When you successfully published one or multiple dataflows and refreshed them, you will see multiple other artifacts appearing in your workspace. One of them, is the SQL Endpoint artifact. When you open that, you can start writing on-demand SQL queries and save them as views. Alternatively, you can start building visual queries, in which you see familiarity with the diagram view of dataflows. But above, all, this interface has many similarities with what we know from Power BI Datamarts – and therefore a comfortable area to work in for Power BI folks.

Data modeling

From the same interface in the SQL Endpoint as we just had, you will notice a very small button on the left bottom, which says Model. This is the button which directs you to the data model view which we know from Power BI Desktop and recently also from Power BI web modeling. In this interface, we can directly start building relationships between various tables, introduce new measures and more.

The data model we produce here, will be automatically saved within the same workspace as default dataset. So, all changes made will be directly applicable to all connected artifacts. If, for whatever reason, you want to have various separate datasets, you can easily create a new dataset as well with the buttons in the top ribbon in the reporting section. Again, all familiar interfaces for Power BI folks!

The datasets built in this way via the cloud interface, benefit from the new storage mode Direct Lake. This storage mode is intended to only have one copy of your data in OneLake and therefore avoids data duplication and data refreshes redundant. Though, you still see a refresh button, which solely refreshes the meta data of your data model and looks after the delta logs to see if any new data has come in at OneLake.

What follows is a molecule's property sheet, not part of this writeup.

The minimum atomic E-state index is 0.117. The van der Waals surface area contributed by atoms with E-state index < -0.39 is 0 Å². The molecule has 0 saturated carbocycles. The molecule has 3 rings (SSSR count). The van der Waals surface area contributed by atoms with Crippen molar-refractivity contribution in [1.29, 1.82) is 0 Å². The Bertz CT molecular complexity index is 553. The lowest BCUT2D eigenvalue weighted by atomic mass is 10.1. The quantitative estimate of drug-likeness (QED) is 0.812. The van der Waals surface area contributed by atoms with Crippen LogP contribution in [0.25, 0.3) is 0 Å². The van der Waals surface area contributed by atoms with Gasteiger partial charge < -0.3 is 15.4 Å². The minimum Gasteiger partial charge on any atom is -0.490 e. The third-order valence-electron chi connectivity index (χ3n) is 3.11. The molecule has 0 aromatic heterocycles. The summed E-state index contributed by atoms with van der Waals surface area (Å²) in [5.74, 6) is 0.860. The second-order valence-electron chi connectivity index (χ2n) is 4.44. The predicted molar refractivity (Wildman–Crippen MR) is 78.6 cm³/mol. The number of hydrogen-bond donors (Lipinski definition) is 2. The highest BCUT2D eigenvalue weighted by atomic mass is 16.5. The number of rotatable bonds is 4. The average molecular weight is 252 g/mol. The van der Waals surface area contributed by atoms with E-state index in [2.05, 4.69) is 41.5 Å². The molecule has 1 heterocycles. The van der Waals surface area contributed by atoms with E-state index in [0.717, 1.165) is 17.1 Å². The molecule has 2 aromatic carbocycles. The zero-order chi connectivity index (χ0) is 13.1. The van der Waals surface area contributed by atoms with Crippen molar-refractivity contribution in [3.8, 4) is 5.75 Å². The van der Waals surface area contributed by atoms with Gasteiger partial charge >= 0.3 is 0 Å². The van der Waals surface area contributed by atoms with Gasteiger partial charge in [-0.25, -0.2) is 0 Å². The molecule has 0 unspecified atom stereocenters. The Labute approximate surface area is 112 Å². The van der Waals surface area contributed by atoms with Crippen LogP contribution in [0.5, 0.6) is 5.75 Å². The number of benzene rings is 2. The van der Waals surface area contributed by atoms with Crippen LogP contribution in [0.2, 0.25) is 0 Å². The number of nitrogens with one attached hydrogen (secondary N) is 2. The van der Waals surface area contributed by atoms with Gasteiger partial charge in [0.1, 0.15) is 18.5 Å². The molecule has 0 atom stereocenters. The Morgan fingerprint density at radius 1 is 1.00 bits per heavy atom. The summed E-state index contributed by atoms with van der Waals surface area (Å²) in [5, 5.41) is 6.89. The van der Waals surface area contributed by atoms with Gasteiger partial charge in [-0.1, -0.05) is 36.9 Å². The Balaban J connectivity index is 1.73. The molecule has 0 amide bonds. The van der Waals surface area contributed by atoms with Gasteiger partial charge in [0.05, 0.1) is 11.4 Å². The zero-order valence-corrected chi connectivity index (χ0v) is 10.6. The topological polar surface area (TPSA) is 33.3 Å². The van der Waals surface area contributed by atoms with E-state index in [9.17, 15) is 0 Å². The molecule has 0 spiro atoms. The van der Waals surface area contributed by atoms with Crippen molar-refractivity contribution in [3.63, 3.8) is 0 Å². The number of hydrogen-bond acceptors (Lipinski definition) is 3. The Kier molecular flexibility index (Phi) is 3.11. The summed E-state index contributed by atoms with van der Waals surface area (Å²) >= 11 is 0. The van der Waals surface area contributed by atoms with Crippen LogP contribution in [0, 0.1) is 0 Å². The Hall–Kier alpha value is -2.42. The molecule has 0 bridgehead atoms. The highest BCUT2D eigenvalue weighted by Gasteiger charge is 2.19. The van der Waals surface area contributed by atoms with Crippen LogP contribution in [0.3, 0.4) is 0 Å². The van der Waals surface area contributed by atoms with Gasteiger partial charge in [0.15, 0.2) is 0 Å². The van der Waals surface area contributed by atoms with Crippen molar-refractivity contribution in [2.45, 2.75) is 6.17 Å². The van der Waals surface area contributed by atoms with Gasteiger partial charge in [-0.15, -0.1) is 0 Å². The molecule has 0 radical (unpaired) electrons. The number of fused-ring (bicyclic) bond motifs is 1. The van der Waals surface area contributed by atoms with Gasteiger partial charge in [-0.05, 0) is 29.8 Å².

Data visualization

Last but not least, is the data visualization part. No matter if we created a custom dataset in the previous step or went for the automatically generated dataset in the previous step. For visualizing, it’s all the same as we’ve always done with Power BI. One of the options is to build new reports directly in the Power BI Service from the workspace. We can easily go to the dataset and start creating a report, which can be an automatically generated report, start one from scratch or a paginated report.

Alternatively, we start building a new report from Power BI Desktop. Within Desktop we can navigate to the datahub and connect to existing Power BI Datasets where the Fabric dataset will also appear.

To conclude

Is there really nothing new? Well of course there are many new things! And there are definitely impactful changes when we look at the setup of workspaces how we were used to have them in Power BI, and how these workspaces can now span many more workloads and artifacts with Fabric. Nevertheless, I think as a Power BI developer, you shouldn’t be worried that you will be out of a job.

Although it looks like you can cover all aspects on your own, by just leveraging the tools you already know from the world of Power BI, I truly believe that data engineers, data scientist and Power BI developers should work side-by-side in the world of Fabric. There is a limit till which extend you can stretch your Power BI skills to get everything done. Therefore, I would say Fabric enables all of us to work in a single environment, in which you as a Power BI developer can easily look over the fence to see what your neighbor Data Engineers and scientists are doing. This opens new opportunities to broaden your skillset and explore the wonderful world of data from different angles. Who knows… maybe one day you might become a data engineer and write Python? But for now, there is nothing to worry about!

The first thing you should start doing right now, is engage with your data engineers and scientists and make agreements on ways of working and manage expectations in both directions. In the end, as Power BI developer you still know better which data model works better for the reporting needs of the end user, than what a data engineer can do. The other way around, data engineers will still be better in building pipelines and writing notebooks to optimally prep the data for your reporting needs. It’s a collaboration in a joined venture!

2 thoughts on “Overcoming the Fear: Exploring Microsoft Fabric from a Power BI Angle

  1. Pingback: Microsoft Fabric, first impressions – Reitse's blog